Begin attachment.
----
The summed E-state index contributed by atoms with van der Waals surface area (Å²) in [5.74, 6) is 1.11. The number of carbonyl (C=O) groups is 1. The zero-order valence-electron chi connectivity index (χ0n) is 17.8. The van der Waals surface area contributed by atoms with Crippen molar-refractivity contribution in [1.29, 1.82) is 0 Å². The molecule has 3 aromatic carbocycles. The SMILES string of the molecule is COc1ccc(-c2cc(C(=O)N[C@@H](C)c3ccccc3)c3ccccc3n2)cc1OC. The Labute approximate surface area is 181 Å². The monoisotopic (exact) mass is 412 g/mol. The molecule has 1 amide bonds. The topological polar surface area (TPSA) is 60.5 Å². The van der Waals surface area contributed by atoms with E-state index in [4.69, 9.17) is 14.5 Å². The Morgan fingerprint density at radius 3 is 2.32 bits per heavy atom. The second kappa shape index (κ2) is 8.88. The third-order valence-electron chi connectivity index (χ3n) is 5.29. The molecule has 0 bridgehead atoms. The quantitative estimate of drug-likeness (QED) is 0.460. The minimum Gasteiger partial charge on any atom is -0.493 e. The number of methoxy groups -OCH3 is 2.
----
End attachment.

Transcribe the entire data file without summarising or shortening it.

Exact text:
The summed E-state index contributed by atoms with van der Waals surface area (Å²) in [5.74, 6) is 1.11. The number of carbonyl (C=O) groups is 1. The zero-order valence-electron chi connectivity index (χ0n) is 17.8. The van der Waals surface area contributed by atoms with Crippen molar-refractivity contribution in [1.29, 1.82) is 0 Å². The molecule has 3 aromatic carbocycles. The SMILES string of the molecule is COc1ccc(-c2cc(C(=O)N[C@@H](C)c3ccccc3)c3ccccc3n2)cc1OC. The Labute approximate surface area is 181 Å². The monoisotopic (exact) mass is 412 g/mol. The molecule has 1 amide bonds. The topological polar surface area (TPSA) is 60.5 Å². The van der Waals surface area contributed by atoms with E-state index in [4.69, 9.17) is 14.5 Å². The Morgan fingerprint density at radius 3 is 2.32 bits per heavy atom. The second kappa shape index (κ2) is 8.88. The third-order valence-electron chi connectivity index (χ3n) is 5.29. The molecule has 0 bridgehead atoms. The quantitative estimate of drug-likeness (QED) is 0.460. The minimum Gasteiger partial charge on any atom is -0.493 e. The number of methoxy groups -OCH3 is 2.